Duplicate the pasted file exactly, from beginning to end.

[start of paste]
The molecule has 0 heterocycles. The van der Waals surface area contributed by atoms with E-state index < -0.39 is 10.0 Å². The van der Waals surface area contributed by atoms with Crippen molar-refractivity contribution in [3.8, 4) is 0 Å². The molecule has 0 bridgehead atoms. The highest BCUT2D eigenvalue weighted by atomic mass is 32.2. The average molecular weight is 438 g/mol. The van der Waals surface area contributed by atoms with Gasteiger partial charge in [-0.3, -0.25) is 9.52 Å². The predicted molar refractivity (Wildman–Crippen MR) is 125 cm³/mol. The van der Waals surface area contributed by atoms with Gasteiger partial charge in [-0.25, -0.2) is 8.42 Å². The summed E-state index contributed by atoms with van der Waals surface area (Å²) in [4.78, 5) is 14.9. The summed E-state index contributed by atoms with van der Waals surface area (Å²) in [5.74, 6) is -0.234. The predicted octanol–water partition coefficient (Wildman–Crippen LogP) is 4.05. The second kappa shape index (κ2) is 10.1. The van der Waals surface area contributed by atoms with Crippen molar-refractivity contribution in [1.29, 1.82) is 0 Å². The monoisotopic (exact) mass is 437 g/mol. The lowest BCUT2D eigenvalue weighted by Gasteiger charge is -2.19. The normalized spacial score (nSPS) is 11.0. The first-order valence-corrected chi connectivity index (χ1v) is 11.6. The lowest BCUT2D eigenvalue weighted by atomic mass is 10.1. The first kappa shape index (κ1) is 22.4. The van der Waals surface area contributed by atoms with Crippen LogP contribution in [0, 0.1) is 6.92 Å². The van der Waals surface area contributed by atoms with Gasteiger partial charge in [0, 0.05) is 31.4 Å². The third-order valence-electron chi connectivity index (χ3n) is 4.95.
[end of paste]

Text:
The molecule has 0 heterocycles. The van der Waals surface area contributed by atoms with E-state index < -0.39 is 10.0 Å². The van der Waals surface area contributed by atoms with Crippen molar-refractivity contribution in [3.8, 4) is 0 Å². The molecule has 0 bridgehead atoms. The highest BCUT2D eigenvalue weighted by atomic mass is 32.2. The average molecular weight is 438 g/mol. The van der Waals surface area contributed by atoms with Gasteiger partial charge in [-0.3, -0.25) is 9.52 Å². The predicted molar refractivity (Wildman–Crippen MR) is 125 cm³/mol. The van der Waals surface area contributed by atoms with Gasteiger partial charge in [-0.25, -0.2) is 8.42 Å². The summed E-state index contributed by atoms with van der Waals surface area (Å²) in [4.78, 5) is 14.9. The summed E-state index contributed by atoms with van der Waals surface area (Å²) in [5.74, 6) is -0.234. The predicted octanol–water partition coefficient (Wildman–Crippen LogP) is 4.05. The second kappa shape index (κ2) is 10.1. The van der Waals surface area contributed by atoms with Crippen molar-refractivity contribution in [1.29, 1.82) is 0 Å². The monoisotopic (exact) mass is 437 g/mol. The lowest BCUT2D eigenvalue weighted by Gasteiger charge is -2.19. The normalized spacial score (nSPS) is 11.0. The first-order valence-corrected chi connectivity index (χ1v) is 11.6. The lowest BCUT2D eigenvalue weighted by atomic mass is 10.1. The first kappa shape index (κ1) is 22.4. The van der Waals surface area contributed by atoms with Crippen LogP contribution in [0, 0.1) is 6.92 Å². The van der Waals surface area contributed by atoms with Gasteiger partial charge in [0, 0.05) is 31.4 Å². The third-order valence-electron chi connectivity index (χ3n) is 4.95.